English   español  
Please use this identifier to cite or link to this item: http://hdl.handle.net/10261/156864
Share/Impact:
Statistics
logo share SHARE logo core CORE   Add this article to your Mendeley library MendeleyBASE

Visualizar otros formatos: MARC | Dublin Core | RDF | ORE | MODS | METS | DIDL
Exportar a otros formatos:

Title

Rural-Urban Differences in Escape Behavior of European Birds across a Latitudinal Gradient

AuthorsSamia, Diogo S.M.; Blumstein, Daniel T.; Díaz. Mario; Grim, Tomas; Ibáñez-Álamo, Juan Diego; Jokimäki, J.; Tätte, K.; Markó, Gábor; Tryjanowski, P.; Møller, Anders P.
KeywordsAlert-distance
Antipreator behavior
Buffer distance
Flight initiation distance
Phi index
Pre-detection distance
Rural-urban difference
Urbanization
Issue Date2017
PublisherFrontiers Media
CitationFrontiers in Ecology and Evolution, 5:66 (2017)
AbstractBehavioral adjustment is a key factor that facilitates species’ coexistence with humans in a rapidly urbanizing world. Because urban animals often experience reduced predation risk compared to their rural counterparts, and because escape behavior is energetically costly, we expect that urban environments will select for increased tolerance to humans. Many studies have supported this expectation by demonstrating that urban birds have reduced flight initiation distance (FID = predator-prey distance when escape by the prey begins) than rural birds. Here, we advanced this approach and, for the first time, assessed how 32 species of birds, found in 92 paired urban-rural populations, along a 3,900 km latitudinal gradient across Europe, changed their predation risk assessment and escape strategy as a function of living in urban areas. We found that urban birds took longer than rural birds to be alerted to human approaches, and urban birds tolerated closer human approach than rural birds. While both rural and urban populations took longer to become aware of an approaching human as latitude increased, this behavioral change with latitude is more intense in urban birds (for a given unit of latitude, urban birds increased their pre-detection distance more than rural birds). We also found that as mean alert distance was shorter, urban birds escaped more quickly from approaching humans, but there was no such a relationship in rural populations. Although, both rural and urban populations tended to escape more quickly as latitude increased, urban birds delayed their escape more at low latitudes when compared with rural birds. These results suggest that urban birds in Europe live under lower predation risk than their rural counterparts. Furthermore, the patterns found in our study indicate that birds prioritize the reduction of on-going monitoring costs when predation risk is low. We conclude that splitting escape variables into constituent components may provide additional and complementary information on the underlying causes of escape. This new approach is essential for understanding, predicting, and managing wildlife in a rapidly urbanizing world.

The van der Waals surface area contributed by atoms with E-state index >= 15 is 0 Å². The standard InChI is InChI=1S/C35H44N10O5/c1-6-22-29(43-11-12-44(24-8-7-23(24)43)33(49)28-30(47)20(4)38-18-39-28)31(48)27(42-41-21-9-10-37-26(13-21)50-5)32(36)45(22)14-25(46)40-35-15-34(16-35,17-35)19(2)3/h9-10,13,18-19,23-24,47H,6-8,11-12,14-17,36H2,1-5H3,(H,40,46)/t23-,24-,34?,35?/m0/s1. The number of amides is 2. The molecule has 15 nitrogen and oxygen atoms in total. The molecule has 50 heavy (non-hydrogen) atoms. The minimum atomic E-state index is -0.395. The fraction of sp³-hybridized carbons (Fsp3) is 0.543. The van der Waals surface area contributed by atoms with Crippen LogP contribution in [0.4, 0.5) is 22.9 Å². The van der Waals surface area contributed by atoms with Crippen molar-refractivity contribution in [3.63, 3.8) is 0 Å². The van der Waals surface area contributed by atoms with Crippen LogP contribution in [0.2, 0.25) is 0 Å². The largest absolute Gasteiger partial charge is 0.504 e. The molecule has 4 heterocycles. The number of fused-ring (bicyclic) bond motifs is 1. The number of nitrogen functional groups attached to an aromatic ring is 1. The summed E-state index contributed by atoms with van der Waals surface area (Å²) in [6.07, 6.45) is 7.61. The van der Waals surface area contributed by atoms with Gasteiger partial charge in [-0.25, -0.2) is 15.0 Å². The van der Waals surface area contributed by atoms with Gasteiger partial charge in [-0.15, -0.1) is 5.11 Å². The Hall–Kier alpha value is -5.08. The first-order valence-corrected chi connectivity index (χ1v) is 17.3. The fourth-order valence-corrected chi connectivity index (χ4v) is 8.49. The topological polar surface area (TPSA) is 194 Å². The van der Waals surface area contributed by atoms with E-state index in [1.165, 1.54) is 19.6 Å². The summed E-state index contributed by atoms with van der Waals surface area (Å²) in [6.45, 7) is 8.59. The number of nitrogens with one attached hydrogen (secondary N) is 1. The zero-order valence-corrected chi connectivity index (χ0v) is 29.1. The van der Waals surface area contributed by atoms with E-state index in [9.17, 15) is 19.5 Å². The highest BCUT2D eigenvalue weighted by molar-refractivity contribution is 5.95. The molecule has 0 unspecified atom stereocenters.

Publisher version (URL)htpp://dx.doi.org/10.3389/fevo.2017.00066
URIhttp://hdl.handle.net/10261/156864
DOI10.3389/fevo.2017.00066
Appears in Collections:(MNCN) Artículos
(EBD) Artículos
Files in This Item:
File Description SizeFormat 
fevo-05-00066.pdf2,09 MBAdobe PDFThumbnail
View/Open
Show full item record
Review this work
 

Related articles:


WARNING: Items in Digital.CSIC are protected by copyright, with all rights reserved, unless otherwise indicated.